Be a wise health-care consumer
Steps can be taken to get the most out of your care
Steamboat Springs — February is “Wise Health Care Consumer Month” a good time to reflect on steps you can take to get the most from your health care.
First, it is critical that you take an interest in your health. In other words, become involved in your health care. Wise health-care decisions can lead to decreased visits to health-care providers and hospital emergency departments. Be an active member of your health-care team and be a full partner in making decisions about your health care.
There are many things you can do to take better care of yourself on a daily basis: drink plenty of fluids; wear sunscreen; get enough rest; walk instead of driving whenever possible; exercise regularly; follow a healthy, well-balanced meal plan; take care of your mental and physical health; and so on.
Additionally, you can take various steps to improve your health care. Effective health-care provider-patient interactions can help with proper diagnosis and treatment. Therefore, it is important for people to feel comfortable with their health-care providers and to advocate for themselves.
Advocating for yourself means getting what you need out of every visit. Asking questions is very likely the most crucial part of advocating for yourself. Patients need to remember that they deserve thorough and clear explanations and information. If something does not make sense or if you have concerns, ask for clarification or for additional information on the topic.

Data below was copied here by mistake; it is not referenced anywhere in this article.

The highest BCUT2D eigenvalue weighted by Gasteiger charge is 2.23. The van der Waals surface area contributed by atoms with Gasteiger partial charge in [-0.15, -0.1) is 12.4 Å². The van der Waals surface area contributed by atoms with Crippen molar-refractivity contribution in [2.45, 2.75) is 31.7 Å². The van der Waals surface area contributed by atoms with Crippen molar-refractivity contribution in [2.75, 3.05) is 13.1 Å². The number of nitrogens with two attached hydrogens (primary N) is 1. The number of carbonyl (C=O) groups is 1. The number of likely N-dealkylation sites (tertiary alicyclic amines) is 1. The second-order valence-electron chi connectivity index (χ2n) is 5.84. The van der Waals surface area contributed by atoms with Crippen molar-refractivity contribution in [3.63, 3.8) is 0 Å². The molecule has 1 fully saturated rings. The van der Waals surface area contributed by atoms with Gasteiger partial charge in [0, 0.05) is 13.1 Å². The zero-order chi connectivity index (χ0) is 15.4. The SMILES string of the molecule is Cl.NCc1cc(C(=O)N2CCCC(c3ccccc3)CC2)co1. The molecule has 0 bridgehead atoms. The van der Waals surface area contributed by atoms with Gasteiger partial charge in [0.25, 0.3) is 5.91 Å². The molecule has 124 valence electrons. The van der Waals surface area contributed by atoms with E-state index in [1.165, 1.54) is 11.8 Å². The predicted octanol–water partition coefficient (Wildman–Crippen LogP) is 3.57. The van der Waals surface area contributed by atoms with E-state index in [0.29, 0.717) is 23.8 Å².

Ask about all your options. It is likely there is more than one way to manage or treat the condition. Ask about benefits, risks and side effects of treatment.
When a laboratory test is ordered, ask what it is for what is it measuring and why? How will the result affect your condition, medications and future testing? When you receive the test results, ask for an explanation or interpretation of what the letters and/or numbers stand for.
Ask about prescribed medications what is it, what does it do, what are the side effects? Be aware of routine medical tests and how often you need them and make sure you are getting them as needed.
Keep a “health journal” where you can record your questions, records of your medical history, test dates and results, medications and doses, dates of visits, immunizations and allergies. Take it with you to every health-care provider appointment. Make the most of your time at each visit to avoid unnecessary calls and repeat visits.
Other ways to advocate for your health and health care are to seek expert advice when needed and take advantage of your resources, which include local health-care agencies and providers. Be cautious when looking on the Internet for health information Web sites that are sponsored by the government or universities are generally the most reliable.
In Routt County, we have several services that are free to the consumer, sponsored by Yampa Valley Medical Center. The Community Health Resource Center is a health-care lending library; volunteers are happy to assist with Internet searches on virtually any medical topic. ASK-A-NURSE provides telephone advice and referral to physicians, if indicated. The “Taking Care of Me” community education series provides discussion on a different topic each month.
Finally, have a good understanding of your health insurance plan know what is covered and what is not covered. Start being a wise health consumer today!
Jane Dickinson, R.N., Ph.D., CDE, is coordinator of the Yampa Valley Medical Center Diabetes Education Program.
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